“Your life as a couple is turned on its ear. Your career is turned on its ear. And there you are, at home, looking at this lifelong decision you’ve made, wondering how you’re going to do it.”

Prevention

For anyone experiencing PAND, mum and partners, there are ways to make the transition to parenthood easier.

Firstly, don’t expect too much of yourself. Make time to slow down, rest and relax. Leave the washing. Don’t put pressure on yourself to do anything more than care for yourself and your baby.

If you have a partner, talk about the difference a baby will make to your lives, both positive and negative. Arrange as much time as you can for both of you to be at home after the baby is born.

Government-funded Dad and Partner Pay provides up to 2 weeks’ paid leave, and you may be able to negotiate additional time off with your employer – it pays to ask.

Set up extra support for the first few weeks after the baby’s birth, both immediate (to help with night feeds) and long term (mothers’ group can be a great resource: contact your local early childhood clinic to find one in your area).

One of the most important factors, and one that is hard to quantify, is sleep. According to the Division of Sleep Medicine at Harvard Medical School, scientists have found that a small nightly decrease in sleep has serious cumulative effects. This is a tough one for any new parent, making immediate support (from a grandparent or friend perhaps) even important.

Getting help

If you’re struggling, talk to someone: your GP, your mum, a fellow mum, your partner. It’s about finding the best way to get help.

“Speaking to my husband was one of the hardest thing I’ve ever had to do because for me to say ‘I’m not coping and I need help’ is so difficult,” Rowe says.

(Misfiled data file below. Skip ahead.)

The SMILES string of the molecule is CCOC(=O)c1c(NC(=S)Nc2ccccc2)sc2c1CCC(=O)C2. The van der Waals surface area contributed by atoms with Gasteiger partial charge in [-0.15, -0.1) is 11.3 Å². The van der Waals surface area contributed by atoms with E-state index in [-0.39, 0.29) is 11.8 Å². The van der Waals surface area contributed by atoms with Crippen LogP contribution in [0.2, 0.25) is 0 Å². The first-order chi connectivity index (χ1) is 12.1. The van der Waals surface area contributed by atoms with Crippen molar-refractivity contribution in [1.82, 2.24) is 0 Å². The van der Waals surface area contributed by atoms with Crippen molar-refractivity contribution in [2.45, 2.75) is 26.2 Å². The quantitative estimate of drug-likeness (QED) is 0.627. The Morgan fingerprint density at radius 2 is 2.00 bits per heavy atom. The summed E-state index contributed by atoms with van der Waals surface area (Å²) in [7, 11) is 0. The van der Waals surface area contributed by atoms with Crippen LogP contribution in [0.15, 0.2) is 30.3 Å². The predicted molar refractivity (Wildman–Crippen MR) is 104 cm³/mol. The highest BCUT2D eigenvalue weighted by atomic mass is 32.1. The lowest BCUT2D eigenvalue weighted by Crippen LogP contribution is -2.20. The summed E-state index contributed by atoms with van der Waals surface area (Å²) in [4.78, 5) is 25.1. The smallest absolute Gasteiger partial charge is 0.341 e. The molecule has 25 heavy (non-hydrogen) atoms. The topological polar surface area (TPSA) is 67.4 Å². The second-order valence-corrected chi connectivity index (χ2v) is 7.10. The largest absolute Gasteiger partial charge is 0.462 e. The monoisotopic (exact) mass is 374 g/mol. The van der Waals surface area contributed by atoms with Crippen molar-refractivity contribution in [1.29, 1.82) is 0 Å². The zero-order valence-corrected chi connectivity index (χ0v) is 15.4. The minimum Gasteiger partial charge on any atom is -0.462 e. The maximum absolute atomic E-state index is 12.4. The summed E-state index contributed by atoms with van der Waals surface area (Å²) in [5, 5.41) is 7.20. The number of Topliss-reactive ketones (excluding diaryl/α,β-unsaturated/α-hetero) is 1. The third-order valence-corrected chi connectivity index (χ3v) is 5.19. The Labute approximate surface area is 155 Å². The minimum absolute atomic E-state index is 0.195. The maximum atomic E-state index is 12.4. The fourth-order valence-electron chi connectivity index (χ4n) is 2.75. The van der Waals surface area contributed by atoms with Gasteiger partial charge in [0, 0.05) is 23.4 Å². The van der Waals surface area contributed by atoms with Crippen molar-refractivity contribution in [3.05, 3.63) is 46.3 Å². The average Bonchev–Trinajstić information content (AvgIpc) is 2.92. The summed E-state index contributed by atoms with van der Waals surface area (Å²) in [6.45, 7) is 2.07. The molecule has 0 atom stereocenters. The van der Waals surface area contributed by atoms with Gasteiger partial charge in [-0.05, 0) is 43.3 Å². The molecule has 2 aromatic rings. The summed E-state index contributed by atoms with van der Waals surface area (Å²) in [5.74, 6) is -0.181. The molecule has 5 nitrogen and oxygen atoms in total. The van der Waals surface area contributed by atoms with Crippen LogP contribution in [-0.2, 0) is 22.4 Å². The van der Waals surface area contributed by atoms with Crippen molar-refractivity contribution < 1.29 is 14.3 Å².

Just reading about other people’s stories – you can find many at beyondblue and PANDA – “can help provide a language about what’s going on with you,” says Smith.

Other mothers, however, may require more substantial support. According to University of Melbourne Professor Jeannette Milgrom at the Parent-Infant Research Institute, medication, including antidepressants, may be prescribed in pregnancy or during breastfeeding. She also mentions cognitive behaviour therapy (CBT), counselling and psychotherapy as possible solutions.

Warning signs

Seek help from your family, doctor or the PANDA hotline on 1300 726 306 if you experience 2 or more of the following symptoms for longer than two weeks:

  • racing heart
  • palpitations
  • shortness of breath
  • shaking
  • feeling physically ‘detached’
  • obsessive or compulsive behaviours
  • abrupt mood swings
  • feeling constantly sad or low
  • crying for no obvious reason
  • persistent or generalised worry regarding the health or wellbeing of your baby.

“The most important thing is to get help, to speak up,” says Rowe, who wrote Is This My Beautiful Life? about her experience. “I know that made all the difference for me, and then I could focus on being a mum and getting to know my baby, which is what it’s all about.”